I don’t know if you heard about this, but apparently late last year there was this small, no-big-deal cyber attack. You probably missed it when Google reported it in January, and started talking about leaving China for the next two months. And it was almost a non-story when they finally did shutter Google.cn. But now that we’re all caught up, Google CEO Eric Schmidt finally lets down his guard about how deeply, emotionally affecting these events were. When asked about security at a Q&A at Google’s Atmosphere 2010, he said, “Google is now particularly paranoid about that.”
Naturally, Google has upped security measures after they discovered the cyber attack, which exploited a flaw in IE6. Although the flaw was quickly patched, Google is moving to more secure Web-based systems—Chrome OS netbooks.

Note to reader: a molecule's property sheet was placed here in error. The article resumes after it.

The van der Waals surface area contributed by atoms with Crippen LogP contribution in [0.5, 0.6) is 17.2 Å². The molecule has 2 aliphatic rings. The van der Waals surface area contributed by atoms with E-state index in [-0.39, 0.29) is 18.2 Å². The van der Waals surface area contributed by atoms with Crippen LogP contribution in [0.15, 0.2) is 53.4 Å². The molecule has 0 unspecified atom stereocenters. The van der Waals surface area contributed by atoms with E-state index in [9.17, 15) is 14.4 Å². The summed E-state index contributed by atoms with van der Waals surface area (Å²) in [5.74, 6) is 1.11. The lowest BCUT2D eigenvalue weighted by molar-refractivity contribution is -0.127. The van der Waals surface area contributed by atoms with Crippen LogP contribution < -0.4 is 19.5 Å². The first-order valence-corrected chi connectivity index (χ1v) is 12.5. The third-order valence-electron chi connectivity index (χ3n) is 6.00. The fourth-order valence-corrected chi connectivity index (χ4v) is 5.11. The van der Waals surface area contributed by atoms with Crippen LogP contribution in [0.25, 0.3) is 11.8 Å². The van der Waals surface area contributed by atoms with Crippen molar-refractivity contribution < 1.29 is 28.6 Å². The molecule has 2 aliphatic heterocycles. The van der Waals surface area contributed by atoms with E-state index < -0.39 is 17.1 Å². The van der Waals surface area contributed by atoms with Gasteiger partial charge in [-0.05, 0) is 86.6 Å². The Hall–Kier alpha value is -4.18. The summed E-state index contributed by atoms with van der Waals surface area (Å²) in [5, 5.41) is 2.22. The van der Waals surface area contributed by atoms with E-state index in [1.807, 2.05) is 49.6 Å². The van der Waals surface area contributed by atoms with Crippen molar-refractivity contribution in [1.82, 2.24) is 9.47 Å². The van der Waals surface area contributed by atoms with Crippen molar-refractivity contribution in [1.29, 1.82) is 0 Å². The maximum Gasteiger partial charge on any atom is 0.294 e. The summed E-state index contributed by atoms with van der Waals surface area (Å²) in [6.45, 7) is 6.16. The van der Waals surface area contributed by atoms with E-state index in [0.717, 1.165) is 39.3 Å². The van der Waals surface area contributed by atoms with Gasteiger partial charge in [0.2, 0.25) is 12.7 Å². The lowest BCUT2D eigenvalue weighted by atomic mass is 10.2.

How conveeeeenient. A major security compromise and Google spins it to mean that you can actually trust them more.
Schmidt offered a little explanation of the attack, according to cNET:
He declined to get into the specifics of how the attackers penetrated Google’s security but said the attackers broke into a single system with the outdated browser and were then able to take “a series of steps” to wreak wider havoc. Google tightened its external defenses and moved quickly to update all the software within its walls following the deconstruction of the attack.
Schmidt also advises everyone to run the latest version of your browser (even if it isn’t Chrome) to help keep your system safer.
Of course, the best way to keep your system safe is to trust Google: “Our Web services and Web platforms will be inherently more secure” than alternatives, Schmidt said. “Hold us to this.”
Oh, I’m sure that’ll assuage the privacy watchdogs and federal agencies concerned about all the personally identifiable user information Google’s amassing.
What do you think? Will Google’s systems actually be more secure? Or is trusting them with our data another invitation for trouble?